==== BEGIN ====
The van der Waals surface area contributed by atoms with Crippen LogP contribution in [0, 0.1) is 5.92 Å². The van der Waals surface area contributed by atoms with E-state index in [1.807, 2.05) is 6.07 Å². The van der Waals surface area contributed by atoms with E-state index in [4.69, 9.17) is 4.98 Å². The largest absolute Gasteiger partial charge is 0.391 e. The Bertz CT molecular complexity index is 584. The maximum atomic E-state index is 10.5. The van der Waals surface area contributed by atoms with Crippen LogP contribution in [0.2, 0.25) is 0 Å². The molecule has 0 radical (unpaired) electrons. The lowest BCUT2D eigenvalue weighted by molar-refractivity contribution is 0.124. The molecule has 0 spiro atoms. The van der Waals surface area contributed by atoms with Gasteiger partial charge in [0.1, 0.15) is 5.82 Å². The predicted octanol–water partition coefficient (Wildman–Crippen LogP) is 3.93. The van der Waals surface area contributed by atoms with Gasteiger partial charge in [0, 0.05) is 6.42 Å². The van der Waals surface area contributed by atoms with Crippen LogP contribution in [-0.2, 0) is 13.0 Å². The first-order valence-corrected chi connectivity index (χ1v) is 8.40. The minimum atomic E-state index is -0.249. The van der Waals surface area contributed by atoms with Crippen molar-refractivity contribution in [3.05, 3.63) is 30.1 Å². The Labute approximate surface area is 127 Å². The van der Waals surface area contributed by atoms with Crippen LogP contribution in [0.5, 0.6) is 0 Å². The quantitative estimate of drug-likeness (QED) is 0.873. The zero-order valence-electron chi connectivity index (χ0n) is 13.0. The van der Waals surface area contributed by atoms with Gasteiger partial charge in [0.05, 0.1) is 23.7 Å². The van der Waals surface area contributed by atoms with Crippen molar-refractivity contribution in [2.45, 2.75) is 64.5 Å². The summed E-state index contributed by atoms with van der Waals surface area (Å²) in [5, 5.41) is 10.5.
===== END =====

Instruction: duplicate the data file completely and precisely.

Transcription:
The van der Waals surface area contributed by atoms with Crippen LogP contribution in [0, 0.1) is 5.92 Å². The van der Waals surface area contributed by atoms with E-state index in [1.807, 2.05) is 6.07 Å². The van der Waals surface area contributed by atoms with E-state index in [4.69, 9.17) is 4.98 Å². The largest absolute Gasteiger partial charge is 0.391 e. The Bertz CT molecular complexity index is 584. The maximum atomic E-state index is 10.5. The van der Waals surface area contributed by atoms with Crippen LogP contribution in [0.2, 0.25) is 0 Å². The molecule has 0 radical (unpaired) electrons. The lowest BCUT2D eigenvalue weighted by molar-refractivity contribution is 0.124. The molecule has 0 spiro atoms. The van der Waals surface area contributed by atoms with Gasteiger partial charge in [0.1, 0.15) is 5.82 Å². The predicted octanol–water partition coefficient (Wildman–Crippen LogP) is 3.93. The van der Waals surface area contributed by atoms with Gasteiger partial charge in [0, 0.05) is 6.42 Å². The van der Waals surface area contributed by atoms with Crippen LogP contribution in [-0.2, 0) is 13.0 Å². The first-order valence-corrected chi connectivity index (χ1v) is 8.40. The minimum atomic E-state index is -0.249. The van der Waals surface area contributed by atoms with Crippen molar-refractivity contribution in [3.05, 3.63) is 30.1 Å². The Labute approximate surface area is 127 Å². The van der Waals surface area contributed by atoms with Crippen LogP contribution in [0.5, 0.6) is 0 Å². The quantitative estimate of drug-likeness (QED) is 0.873. The zero-order valence-electron chi connectivity index (χ0n) is 13.0. The van der Waals surface area contributed by atoms with Gasteiger partial charge in [0.05, 0.1) is 23.7 Å². The van der Waals surface area contributed by atoms with Crippen molar-refractivity contribution in [2.45, 2.75) is 64.5 Å². The summed E-state index contributed by atoms with van der Waals surface area (Å²) in [5, 5.41) is 10.5.